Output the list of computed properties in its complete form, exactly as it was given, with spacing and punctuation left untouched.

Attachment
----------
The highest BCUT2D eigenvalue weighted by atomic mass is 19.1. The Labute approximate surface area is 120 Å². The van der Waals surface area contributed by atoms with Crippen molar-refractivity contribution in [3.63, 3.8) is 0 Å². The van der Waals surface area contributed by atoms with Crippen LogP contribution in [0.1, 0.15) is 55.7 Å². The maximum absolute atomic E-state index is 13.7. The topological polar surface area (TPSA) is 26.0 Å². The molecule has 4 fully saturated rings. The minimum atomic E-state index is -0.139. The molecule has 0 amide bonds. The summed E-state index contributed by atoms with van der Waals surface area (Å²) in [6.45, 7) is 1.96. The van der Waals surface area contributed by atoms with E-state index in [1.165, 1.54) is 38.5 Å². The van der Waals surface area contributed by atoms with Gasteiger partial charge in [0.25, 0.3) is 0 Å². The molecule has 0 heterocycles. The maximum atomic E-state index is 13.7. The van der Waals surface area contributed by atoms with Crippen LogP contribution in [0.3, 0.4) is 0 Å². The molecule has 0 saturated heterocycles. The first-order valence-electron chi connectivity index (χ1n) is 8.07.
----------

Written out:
The highest BCUT2D eigenvalue weighted by atomic mass is 19.1. The Labute approximate surface area is 120 Å². The van der Waals surface area contributed by atoms with Crippen molar-refractivity contribution in [3.63, 3.8) is 0 Å². The van der Waals surface area contributed by atoms with Crippen LogP contribution in [0.1, 0.15) is 55.7 Å². The maximum absolute atomic E-state index is 13.7. The topological polar surface area (TPSA) is 26.0 Å². The molecule has 4 fully saturated rings. The minimum atomic E-state index is -0.139. The molecule has 0 amide bonds. The summed E-state index contributed by atoms with van der Waals surface area (Å²) in [6.45, 7) is 1.96. The van der Waals surface area contributed by atoms with E-state index in [1.165, 1.54) is 38.5 Å². The van der Waals surface area contributed by atoms with Gasteiger partial charge in [0.25, 0.3) is 0 Å². The molecule has 0 heterocycles. The maximum atomic E-state index is 13.7. The van der Waals surface area contributed by atoms with Crippen LogP contribution in [0.3, 0.4) is 0 Å². The molecule has 0 saturated heterocycles. The first-order valence-electron chi connectivity index (χ1n) is 8.07.